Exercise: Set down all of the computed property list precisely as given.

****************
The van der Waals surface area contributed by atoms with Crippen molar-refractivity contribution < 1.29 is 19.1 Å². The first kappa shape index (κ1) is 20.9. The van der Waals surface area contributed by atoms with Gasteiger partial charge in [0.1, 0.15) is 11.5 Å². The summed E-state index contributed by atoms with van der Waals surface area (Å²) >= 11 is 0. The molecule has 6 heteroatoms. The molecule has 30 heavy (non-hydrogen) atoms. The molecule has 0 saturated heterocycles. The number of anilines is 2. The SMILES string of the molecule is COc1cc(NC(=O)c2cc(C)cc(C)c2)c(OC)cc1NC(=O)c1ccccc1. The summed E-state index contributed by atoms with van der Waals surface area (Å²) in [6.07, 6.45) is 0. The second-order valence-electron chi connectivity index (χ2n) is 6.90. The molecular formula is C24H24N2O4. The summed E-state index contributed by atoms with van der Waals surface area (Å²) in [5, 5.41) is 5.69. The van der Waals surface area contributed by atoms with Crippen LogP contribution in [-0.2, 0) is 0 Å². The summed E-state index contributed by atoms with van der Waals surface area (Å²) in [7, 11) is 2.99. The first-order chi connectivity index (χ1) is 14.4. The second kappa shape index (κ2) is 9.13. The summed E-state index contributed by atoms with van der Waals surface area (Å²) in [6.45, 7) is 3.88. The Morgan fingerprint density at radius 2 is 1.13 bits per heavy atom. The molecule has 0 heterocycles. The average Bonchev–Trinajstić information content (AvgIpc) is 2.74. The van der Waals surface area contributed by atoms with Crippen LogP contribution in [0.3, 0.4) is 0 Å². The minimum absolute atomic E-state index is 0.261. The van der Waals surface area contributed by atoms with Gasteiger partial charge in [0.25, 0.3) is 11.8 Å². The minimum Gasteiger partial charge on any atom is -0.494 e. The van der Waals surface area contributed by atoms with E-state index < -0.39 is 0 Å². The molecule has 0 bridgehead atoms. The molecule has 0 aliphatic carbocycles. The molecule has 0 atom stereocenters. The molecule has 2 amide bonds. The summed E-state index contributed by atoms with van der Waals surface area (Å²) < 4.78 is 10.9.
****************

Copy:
The van der Waals surface area contributed by atoms with Crippen molar-refractivity contribution < 1.29 is 19.1 Å². The first kappa shape index (κ1) is 20.9. The van der Waals surface area contributed by atoms with Gasteiger partial charge in [0.1, 0.15) is 11.5 Å². The summed E-state index contributed by atoms with van der Waals surface area (Å²) >= 11 is 0. The molecule has 6 heteroatoms. The molecule has 30 heavy (non-hydrogen) atoms. The molecule has 0 saturated heterocycles. The number of anilines is 2. The SMILES string of the molecule is COc1cc(NC(=O)c2cc(C)cc(C)c2)c(OC)cc1NC(=O)c1ccccc1. The summed E-state index contributed by atoms with van der Waals surface area (Å²) in [6.07, 6.45) is 0. The second-order valence-electron chi connectivity index (χ2n) is 6.90. The molecular formula is C24H24N2O4. The summed E-state index contributed by atoms with van der Waals surface area (Å²) in [5, 5.41) is 5.69. The van der Waals surface area contributed by atoms with Crippen LogP contribution in [-0.2, 0) is 0 Å². The summed E-state index contributed by atoms with van der Waals surface area (Å²) in [7, 11) is 2.99. The first-order chi connectivity index (χ1) is 14.4. The second kappa shape index (κ2) is 9.13. The summed E-state index contributed by atoms with van der Waals surface area (Å²) in [6.45, 7) is 3.88. The Morgan fingerprint density at radius 2 is 1.13 bits per heavy atom. The molecule has 0 heterocycles. The average Bonchev–Trinajstić information content (AvgIpc) is 2.74. The van der Waals surface area contributed by atoms with Crippen LogP contribution in [0.3, 0.4) is 0 Å². The minimum absolute atomic E-state index is 0.261. The van der Waals surface area contributed by atoms with Gasteiger partial charge in [0.25, 0.3) is 11.8 Å². The minimum Gasteiger partial charge on any atom is -0.494 e. The van der Waals surface area contributed by atoms with E-state index < -0.39 is 0 Å². The molecule has 0 bridgehead atoms. The molecule has 0 aliphatic carbocycles. The molecule has 0 atom stereocenters. The molecule has 2 amide bonds. The summed E-state index contributed by atoms with van der Waals surface area (Å²) < 4.78 is 10.9.